Morocco

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  • Desert Hike
  • Camel Safari
  • Culture

Overview

Sitting at the crossroads of Europe and Africa, Morocco is a heady combination of Arab, European, and African influences with medieval cities, Roman ruins, Berber kasbahs and Islamic monuments. Together with its spectacular landscapes of sea, mountain and desert, Morocco also packs in an impressive variety of adventures into its corner of North Africa; surfing, hiking, cycling, trekking, rafting, kayking and much more.

The Sahara desert and mountain ranges usually headline Morocco's landscapes, but it's also home to wetlands, lush forests, coastal habitats, tidal lagoons and farmland. Its 11 national parks are important conservation areas for species that are at risk or endangered. Dakhla National Park in the south is a stunning blue lagoon where you may see dolphins and porpoises. If you're extremely lucky, you might see a monk seal, an endangered species that is precariously close to extinction.

Souss-Massa National Park is home to the endangered Northern Bald Ibis and other wading birds while there are captive breeding programmes for threatened animals such as the dorcas gazelle and scimitar oryx. In the Middle Atlas, Tazekka National Park is an area of caves, canyons and forest with residents such as North African boars, Algerian wolves, Barbary stags, peregrine falcons and more.

A short drive from Marrakech, Toubkal National Park, is a popular place for trekking, climbing and enjoying the nature and wildife. You might spot the the golden eagle, mongoose, porcupine, Atlas viper and thorny eyed gecko. Birders should head to Oued-Massa National Park, near Agadir, home to both native and migrating species, to see cranes, godwits, little crakes, dunlins, spoonbills, flamingos, harriers and ospreys, depending on the season.

Northern Morocco's highest mountains are the Rif, where the 'Blue City' of Chefchaouen is built on the hillside. Its vividly painted buildings, alleys and steep cobbled lanes glow different shades of blue throughout the day as the sun changes position. From here you can explore the beautiful Rif moutains as well as Jebel Bouhachem Nature Reserve and Talassemtane National Park, which is just outside Chefchaouen's city walls.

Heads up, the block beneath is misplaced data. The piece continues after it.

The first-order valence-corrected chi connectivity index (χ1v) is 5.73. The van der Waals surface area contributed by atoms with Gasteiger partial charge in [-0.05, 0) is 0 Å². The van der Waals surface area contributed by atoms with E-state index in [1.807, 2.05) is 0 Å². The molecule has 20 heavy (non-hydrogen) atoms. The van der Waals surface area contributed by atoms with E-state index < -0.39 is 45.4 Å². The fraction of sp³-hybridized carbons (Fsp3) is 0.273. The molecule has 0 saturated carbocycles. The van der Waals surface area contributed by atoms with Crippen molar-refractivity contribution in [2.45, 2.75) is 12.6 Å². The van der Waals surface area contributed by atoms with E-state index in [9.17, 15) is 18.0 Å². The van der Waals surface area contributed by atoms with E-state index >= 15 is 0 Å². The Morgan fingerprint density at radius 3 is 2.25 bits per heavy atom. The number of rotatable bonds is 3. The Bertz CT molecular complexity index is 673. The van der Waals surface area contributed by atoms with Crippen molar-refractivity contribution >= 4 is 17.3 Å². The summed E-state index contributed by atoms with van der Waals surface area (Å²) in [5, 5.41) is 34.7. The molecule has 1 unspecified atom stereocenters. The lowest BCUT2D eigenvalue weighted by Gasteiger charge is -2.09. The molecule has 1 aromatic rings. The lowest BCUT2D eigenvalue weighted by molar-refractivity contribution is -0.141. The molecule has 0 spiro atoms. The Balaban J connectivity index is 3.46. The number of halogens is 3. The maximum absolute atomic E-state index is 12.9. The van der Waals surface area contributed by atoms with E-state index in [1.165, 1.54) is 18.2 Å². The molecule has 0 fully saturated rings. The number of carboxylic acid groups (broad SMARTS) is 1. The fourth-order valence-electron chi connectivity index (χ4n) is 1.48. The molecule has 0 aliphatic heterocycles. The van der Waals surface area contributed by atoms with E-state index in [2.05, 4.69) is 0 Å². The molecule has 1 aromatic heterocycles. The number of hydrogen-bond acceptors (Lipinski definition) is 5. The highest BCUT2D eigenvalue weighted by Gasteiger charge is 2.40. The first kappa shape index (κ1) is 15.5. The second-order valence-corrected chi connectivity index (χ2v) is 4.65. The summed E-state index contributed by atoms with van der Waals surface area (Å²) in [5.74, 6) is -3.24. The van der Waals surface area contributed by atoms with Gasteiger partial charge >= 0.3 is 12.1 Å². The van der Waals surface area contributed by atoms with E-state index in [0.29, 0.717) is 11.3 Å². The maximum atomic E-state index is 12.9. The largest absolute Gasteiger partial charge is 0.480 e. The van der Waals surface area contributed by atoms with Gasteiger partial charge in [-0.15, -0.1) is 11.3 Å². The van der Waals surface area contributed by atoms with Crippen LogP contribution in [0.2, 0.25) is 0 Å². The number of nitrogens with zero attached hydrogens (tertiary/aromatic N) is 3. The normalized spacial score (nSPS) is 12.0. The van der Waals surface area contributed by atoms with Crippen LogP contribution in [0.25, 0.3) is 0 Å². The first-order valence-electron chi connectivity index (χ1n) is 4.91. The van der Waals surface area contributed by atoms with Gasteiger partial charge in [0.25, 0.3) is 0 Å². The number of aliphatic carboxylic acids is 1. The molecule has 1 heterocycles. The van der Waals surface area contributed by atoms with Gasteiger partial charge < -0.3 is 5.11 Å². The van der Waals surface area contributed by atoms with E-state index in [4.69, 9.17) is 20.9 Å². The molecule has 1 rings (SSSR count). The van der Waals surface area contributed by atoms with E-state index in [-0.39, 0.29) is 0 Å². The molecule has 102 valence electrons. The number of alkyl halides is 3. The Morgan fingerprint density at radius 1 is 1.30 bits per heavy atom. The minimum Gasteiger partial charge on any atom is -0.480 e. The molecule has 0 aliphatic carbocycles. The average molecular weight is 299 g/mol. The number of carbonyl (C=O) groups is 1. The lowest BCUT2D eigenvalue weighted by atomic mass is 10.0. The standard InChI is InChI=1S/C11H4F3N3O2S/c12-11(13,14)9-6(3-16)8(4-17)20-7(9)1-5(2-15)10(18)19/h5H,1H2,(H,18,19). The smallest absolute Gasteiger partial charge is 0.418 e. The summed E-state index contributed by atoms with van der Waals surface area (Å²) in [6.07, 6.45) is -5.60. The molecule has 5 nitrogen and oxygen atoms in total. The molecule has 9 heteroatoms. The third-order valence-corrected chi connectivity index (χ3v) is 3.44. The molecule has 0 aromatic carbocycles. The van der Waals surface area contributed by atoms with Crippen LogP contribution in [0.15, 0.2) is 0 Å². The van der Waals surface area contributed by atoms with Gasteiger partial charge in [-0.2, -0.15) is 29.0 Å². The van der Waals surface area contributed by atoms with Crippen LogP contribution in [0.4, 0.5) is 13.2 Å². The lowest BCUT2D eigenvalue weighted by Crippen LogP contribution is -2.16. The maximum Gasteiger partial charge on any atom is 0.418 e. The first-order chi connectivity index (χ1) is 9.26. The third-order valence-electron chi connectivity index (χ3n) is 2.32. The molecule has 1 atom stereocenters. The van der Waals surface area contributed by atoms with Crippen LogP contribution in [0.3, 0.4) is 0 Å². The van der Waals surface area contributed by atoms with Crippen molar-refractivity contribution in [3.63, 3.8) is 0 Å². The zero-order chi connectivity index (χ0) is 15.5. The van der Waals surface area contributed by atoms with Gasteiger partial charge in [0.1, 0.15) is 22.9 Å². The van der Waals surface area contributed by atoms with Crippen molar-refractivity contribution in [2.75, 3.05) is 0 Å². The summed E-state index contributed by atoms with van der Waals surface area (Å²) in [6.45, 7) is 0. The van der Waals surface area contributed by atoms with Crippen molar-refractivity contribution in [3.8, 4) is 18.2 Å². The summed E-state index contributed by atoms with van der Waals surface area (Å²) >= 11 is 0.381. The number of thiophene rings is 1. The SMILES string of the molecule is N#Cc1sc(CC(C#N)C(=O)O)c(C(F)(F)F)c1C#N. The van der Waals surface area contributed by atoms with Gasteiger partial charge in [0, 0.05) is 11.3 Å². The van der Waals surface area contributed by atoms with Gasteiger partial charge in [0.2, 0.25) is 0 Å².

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Quick Facts - Morocco

Travel Seasons

  • Nov - Mar - High Season. Most people visit in spring and autumn, but accommodation prices are high. Over Christmas and New Year, Marrakesh and the south are popular, but the northern parts of Morocco can be chilly and wet. 
  • Apr & Oct - Shoulder Season. In the Sahara there are spring sandstorms and in the north persistent rain, but other areas are popular. At Easter accommodation prices can go up.
  • May - Sep - Low Season. Accommodation and souqs have discounts. On the coast it's shoulder season for locals so prices remain high. 


General Information

  • Currency - Moroccan dirham
  • Languages - Arabic, Berber, French
  • Size - 710,850 km2
  • Population - over 33.8 million


Health & Safety

  • Travel insurance is essential for all international travel. Click below to find out more: 

  • The CDC recommends the following vaccinations for Morocco: hepatitis A, typhoid. Check with your doctor which other vaccinations you might need and make sure your routine vaccinations are all up-to-date.


Tourist Information 

Pros & Cons

Pros

  • Hugely diverse landscapes
  • Wide range of activities available
  • National parks and important conservation areas 
  • Fascinating ancient cities and heritage

Cons

  • More effort is needed to see wildlife; real enthusiasts should include a national park visit 
  • Take into consideration what you wear and be aware of local customs

Travel Info

Arriving in Morocco

  • Most travellers arrive by air into the main gateway of Casablanca or another major hub such Marrakesh, Fez, Tangier, Ouazazarte, Agadir or Essaouira.
  • There are extensive ferry links between northern Morocco and southern Europe, the most popular of which is Algeciras (Spain) to Tangier.

Getting Around

  • Car hire can be expensive, but it's great for flexibility. There are good sealed roads in most places although desert and mountain roads may still be unsealed tracks. 
  • Internal flights are a good option if you're travelling greater distances.

Visas

  • Most nationalities do not require a visa for visits of less than 90 days, check before you travel Morocco visas >>

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